Single-Use Plastic: Is A Catastrophe Awaiting Bangladesh?


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Single-Use Plastic: Is A Catastrophe Awaiting Bangladesh?

While plastic can be considered a miracle material, single-use plastic is as deadly as it gets due to its multiple negative impacts on the environment, health and economy. Bangladesh produces around 87,000 tons of single-use plastics waste annually and 86% of the waste is dumped in landfills.[1] As most plastics are non-biodegradable, discarded plastic products break down into smaller particles called microplastics. These microplastics can stay in soil and water for a long time causing severe environmental pollution and eventually getting exposed to the food chain. In Bangladesh, single-use plastics are broadly used in restaurants, hotels, airlines, super-shops, groceries, etc. due to the extremely cheap price, lack of affordable alternatives and weak policy enforcement
While 78% of the single-use plastic waste are generated in urban areas of Bangladesh, a significant portion of 22% comes from rural areas.[1] The fast-moving consumer goods (FMCG) companies significantly contributes to single-use plastic pollution as they deploy plastic packaging across most of their products in the form of food wrappers and sachets. Among the service sectors, the primary sources of plastic waste generation are restaurants, airlines, hotels and super-shops.
Plastics have serious impacts on biodiversity loss and food chain contamination. Poor waste management of plastic can arouse natural disasters. Poor drainage system resulting from plastic litter blocking the drains caused devastating floods in Bangladesh in 1988

In 2002, the Government of Bangladesh imposed a ban on all polyethylene plastic bags being the first South Asian country to ban plastics.[2] The ban was introduced after finding plastic bags to be responsible for aggravating the deadly flood of 1988 and blocking sewage systems in 1998. Despite initial positive support from the public, the use of plastic bags increased after a few years due to a lack of policy enforcement and the absence of cost-effective substitutes.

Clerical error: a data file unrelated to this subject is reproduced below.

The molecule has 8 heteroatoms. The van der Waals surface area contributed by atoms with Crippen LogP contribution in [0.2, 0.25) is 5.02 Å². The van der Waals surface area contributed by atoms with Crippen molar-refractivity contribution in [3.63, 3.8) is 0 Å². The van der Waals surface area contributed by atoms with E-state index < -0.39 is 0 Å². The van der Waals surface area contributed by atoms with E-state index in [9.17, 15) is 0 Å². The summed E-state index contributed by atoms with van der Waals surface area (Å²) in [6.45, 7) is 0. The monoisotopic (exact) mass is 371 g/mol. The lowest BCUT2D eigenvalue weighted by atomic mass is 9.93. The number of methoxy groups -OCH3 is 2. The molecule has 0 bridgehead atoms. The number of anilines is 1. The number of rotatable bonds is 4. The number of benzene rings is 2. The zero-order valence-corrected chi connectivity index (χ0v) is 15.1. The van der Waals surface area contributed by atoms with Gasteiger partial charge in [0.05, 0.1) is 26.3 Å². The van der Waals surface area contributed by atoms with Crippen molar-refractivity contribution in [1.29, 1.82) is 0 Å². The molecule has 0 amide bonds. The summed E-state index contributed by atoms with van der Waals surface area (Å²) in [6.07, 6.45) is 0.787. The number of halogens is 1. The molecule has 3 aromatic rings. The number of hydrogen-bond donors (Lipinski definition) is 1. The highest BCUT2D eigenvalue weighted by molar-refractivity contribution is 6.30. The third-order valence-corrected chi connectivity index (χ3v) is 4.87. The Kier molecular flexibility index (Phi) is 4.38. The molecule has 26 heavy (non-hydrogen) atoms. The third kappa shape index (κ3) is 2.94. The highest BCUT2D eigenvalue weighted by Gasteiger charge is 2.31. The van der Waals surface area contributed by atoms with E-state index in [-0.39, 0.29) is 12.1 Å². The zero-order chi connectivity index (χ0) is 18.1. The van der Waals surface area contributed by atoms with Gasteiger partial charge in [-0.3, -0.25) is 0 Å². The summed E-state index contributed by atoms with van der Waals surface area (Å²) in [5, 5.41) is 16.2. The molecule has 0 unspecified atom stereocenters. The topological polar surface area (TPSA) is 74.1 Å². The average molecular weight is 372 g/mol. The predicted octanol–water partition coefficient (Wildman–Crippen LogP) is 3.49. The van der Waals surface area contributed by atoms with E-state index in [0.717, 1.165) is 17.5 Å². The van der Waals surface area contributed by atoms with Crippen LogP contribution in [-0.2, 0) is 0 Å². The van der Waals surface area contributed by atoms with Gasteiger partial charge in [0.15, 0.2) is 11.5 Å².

The High Court has recently ordered the Government to ban single-use plastics in coastal areas, hotels and restaurants within one year to reduce plastic pollution. The Government also ordered to strictly enforce the ban on polyethylene under the existing law of 2002.[4]

In 2010, the Government of Bangladesh introduced the ‘Mandatory Jute Packaging Act’ to decrease the use of plastics. Since the jute bags are relatively costlier than the plastic bags, traders are found hardly interested in practicing the law.[4] In 2017.

‘Sonali’ bag, a biodegradable jute poly bag was invented by Bangladesh Jute Mills Corporation. Few local companies such as Ecospear Ltd, Expo Accessories Ltd etc have started manufacturing their own eco-friendly packaging materials. The high cost of production leads to higher sale prices of these products



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